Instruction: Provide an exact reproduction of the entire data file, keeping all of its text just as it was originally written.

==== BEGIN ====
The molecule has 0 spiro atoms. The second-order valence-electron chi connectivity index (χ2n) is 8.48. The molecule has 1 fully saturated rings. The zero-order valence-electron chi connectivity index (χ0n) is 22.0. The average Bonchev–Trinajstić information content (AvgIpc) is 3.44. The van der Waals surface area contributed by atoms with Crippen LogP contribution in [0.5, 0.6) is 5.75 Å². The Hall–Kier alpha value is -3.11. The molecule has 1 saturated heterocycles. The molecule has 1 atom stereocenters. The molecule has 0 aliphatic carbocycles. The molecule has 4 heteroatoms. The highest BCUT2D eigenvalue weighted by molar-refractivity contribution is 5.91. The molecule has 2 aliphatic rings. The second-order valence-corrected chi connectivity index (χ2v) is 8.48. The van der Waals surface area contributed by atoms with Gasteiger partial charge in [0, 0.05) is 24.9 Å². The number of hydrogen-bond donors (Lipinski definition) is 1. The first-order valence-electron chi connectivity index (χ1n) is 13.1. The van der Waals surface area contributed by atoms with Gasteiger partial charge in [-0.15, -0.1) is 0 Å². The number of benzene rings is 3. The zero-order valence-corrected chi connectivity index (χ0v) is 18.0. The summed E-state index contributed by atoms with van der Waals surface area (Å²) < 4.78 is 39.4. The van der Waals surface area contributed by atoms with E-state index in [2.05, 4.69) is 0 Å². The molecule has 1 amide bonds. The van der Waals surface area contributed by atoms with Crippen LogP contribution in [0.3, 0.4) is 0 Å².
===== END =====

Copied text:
The molecule has 0 spiro atoms. The second-order valence-electron chi connectivity index (χ2n) is 8.48. The molecule has 1 fully saturated rings. The zero-order valence-electron chi connectivity index (χ0n) is 22.0. The average Bonchev–Trinajstić information content (AvgIpc) is 3.44. The van der Waals surface area contributed by atoms with Crippen LogP contribution in [0.5, 0.6) is 5.75 Å². The Hall–Kier alpha value is -3.11. The molecule has 1 saturated heterocycles. The molecule has 1 atom stereocenters. The molecule has 0 aliphatic carbocycles. The molecule has 4 heteroatoms. The highest BCUT2D eigenvalue weighted by molar-refractivity contribution is 5.91. The molecule has 2 aliphatic rings. The second-order valence-corrected chi connectivity index (χ2v) is 8.48. The van der Waals surface area contributed by atoms with Gasteiger partial charge in [0, 0.05) is 24.9 Å². The number of hydrogen-bond donors (Lipinski definition) is 1. The first-order valence-electron chi connectivity index (χ1n) is 13.1. The van der Waals surface area contributed by atoms with Gasteiger partial charge in [-0.15, -0.1) is 0 Å². The number of benzene rings is 3. The zero-order valence-corrected chi connectivity index (χ0v) is 18.0. The summed E-state index contributed by atoms with van der Waals surface area (Å²) < 4.78 is 39.4. The van der Waals surface area contributed by atoms with E-state index in [2.05, 4.69) is 0 Å². The molecule has 1 amide bonds. The van der Waals surface area contributed by atoms with Crippen LogP contribution in [0.3, 0.4) is 0 Å².